There is something special about the self-taught. Even in this era, where we are all awash in an ocean of information of all kinds, it’s still possible to find your own way – and for those who do, it shows. Sean Ferris, who has plied his chosen trade in the south west for several decades, was set on his course by the legendary health dowsing specialist, Jack Temple. Yet, from this potentially productive position, Sean embarked on his own journey.
Like many of the better-known ‘medical dowsers’, Sean entered the arena due to his own chronic ill health. Having made surprisingly good headway for himself, he perceived that it could be of benefit to others, too. In recent times, I seem to have said, and perhaps too often, that what people like Sean are doing is not in itself rocket science. In essence, if you read the attached booklist diligently, and apply yourself to its contents with an open mind for a few decades, you too can be Sean Ferris – although there’s probably some quantum uncertainly principle actually preventing that outcome.
Sean makes it all look and sound rather obvious. Even the dropping of the voice at the end of a potential prognosis leaves you with the idea that dowsing for health is a bit of a doddle. ‘Just like that’, as the comedian, Tommy Cooper, might once have said. Yet, the very competent and the very experienced can make something deep and profound look like a walk in the park, when in fact they have just climbed a precipitous mountain.
It’s fascinating to watch, but it tkles a lifetime to deliver at this level of consistent quality. While I doubt if Sean keeps a tally of how many people he has assisted, and how many of those have derived benefit from his dowsing, the number of returning clients and viral word-of-mouth referrals speak for themselves. At times, I feel he is almost overwhelmed with work, and his email auto reply advising that he tries to respond within three weeks also says a lot about a man in great demand. With a couple of volunteer participants from the audience, he was able to demonstrate his seemingly well-honed and deceptively simple techniques – which probably added a few more prospective clients and a few more hours to the waiting list.
Sean told me that this was going to be less of a workshop and more of a fireside chat, but it evolved into a bit of both. He started his talk with a short debate on ethics. Is it ethical to dowse for the health of someone else? He started his career by practising on whoever was available, but soon ran out of captive friends and family – so he widened his scope to celebrities (it comes with the territory) and the deceased (who probably wouldn’t mind anyway) – and if they were both, then so much the better. His view is that acquiring the information is, for the most part, quite ethical – it’s what you do with the data when you’ve got it that’s more contentious.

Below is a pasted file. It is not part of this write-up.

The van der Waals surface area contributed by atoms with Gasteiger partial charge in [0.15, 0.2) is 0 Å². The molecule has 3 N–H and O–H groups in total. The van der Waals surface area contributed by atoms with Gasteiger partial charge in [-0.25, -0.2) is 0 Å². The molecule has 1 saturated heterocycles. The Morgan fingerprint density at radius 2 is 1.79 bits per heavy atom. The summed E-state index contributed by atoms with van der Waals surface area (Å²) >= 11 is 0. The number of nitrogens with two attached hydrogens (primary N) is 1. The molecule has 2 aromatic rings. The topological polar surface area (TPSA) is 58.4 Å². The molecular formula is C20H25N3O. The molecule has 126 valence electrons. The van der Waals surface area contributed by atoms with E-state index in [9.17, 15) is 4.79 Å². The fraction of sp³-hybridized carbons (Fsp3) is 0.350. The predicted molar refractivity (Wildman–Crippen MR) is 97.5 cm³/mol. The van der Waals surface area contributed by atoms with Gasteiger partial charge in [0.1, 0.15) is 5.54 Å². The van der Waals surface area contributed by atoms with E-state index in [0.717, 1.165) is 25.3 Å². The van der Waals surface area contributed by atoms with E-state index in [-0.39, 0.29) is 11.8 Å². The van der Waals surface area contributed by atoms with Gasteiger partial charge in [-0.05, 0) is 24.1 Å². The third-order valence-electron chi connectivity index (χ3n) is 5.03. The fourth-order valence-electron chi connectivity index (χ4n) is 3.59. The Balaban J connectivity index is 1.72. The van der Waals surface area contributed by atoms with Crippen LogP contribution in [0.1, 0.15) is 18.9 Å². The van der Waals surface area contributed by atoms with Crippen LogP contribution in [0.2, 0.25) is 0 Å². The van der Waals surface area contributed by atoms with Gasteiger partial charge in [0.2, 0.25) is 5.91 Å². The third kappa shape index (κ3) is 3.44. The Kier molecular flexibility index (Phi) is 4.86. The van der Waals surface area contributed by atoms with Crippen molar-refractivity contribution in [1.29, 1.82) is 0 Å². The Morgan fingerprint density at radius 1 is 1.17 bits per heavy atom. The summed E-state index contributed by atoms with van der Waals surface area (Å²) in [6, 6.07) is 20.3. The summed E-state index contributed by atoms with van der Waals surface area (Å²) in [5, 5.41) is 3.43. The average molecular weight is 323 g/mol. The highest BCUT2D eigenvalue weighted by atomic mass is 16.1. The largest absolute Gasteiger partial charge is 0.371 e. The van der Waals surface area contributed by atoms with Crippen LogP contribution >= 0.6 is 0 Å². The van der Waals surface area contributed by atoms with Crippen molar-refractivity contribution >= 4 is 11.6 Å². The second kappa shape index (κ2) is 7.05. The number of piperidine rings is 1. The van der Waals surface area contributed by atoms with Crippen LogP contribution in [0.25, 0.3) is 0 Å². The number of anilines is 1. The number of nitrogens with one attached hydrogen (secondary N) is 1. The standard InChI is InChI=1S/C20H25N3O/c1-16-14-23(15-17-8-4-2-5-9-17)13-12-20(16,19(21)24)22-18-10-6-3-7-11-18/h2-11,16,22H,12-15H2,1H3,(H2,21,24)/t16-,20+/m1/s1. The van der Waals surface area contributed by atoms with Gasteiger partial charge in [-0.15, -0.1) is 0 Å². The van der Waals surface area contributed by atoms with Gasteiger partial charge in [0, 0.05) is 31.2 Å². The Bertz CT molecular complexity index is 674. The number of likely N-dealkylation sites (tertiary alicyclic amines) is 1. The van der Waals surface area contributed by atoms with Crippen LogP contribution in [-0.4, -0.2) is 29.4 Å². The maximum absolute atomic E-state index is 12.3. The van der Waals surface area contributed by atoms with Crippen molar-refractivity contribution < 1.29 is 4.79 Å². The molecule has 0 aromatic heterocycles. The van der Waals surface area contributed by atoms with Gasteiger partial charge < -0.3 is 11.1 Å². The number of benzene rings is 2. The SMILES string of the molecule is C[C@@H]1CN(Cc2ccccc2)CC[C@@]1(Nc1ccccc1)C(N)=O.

Sean is ‘a big fan of science, but a big critic of scientism’. He feels the information made available through scientific discovery is potentially hugely valuable, yet the analysis of it through the filter of the conventional model can distort the interpretation of the input in an unhelpful way. The examples of many working in the field, and particularly those who deal with animals, is of the over-prescription of potions and supplements, and of the peremptory use of physical interventions, even before less intrusive methods have been considered.
The core of Sean’s day-to-day work is the dowsing of food allergies – and his ballpark estimate is that up to 25% of his clients are people who could gain considerable benefit from taking gluten and dairy out of their diet. Quite literally, it is his bread and butter.
Perhaps one of the most fundamental aspects of his craft is the use of scales and percentages in his dowsing. It’s something that goes back to his time with the Temple tradition. Working out what proportion of the many factors that lead all of us to better or poorer health can be gauged by employing a series of simple ‘how much’ questions. By locating the primary problems, the less important ones can often sort out themselves. He will work out, by dowsing, how well any aspect of the body is functioning in comparison with a state of perfect health. Anything under about 80%, would benefit from some attention – and then it’s down to dowsing through lists of potential remedies for clues and indicators.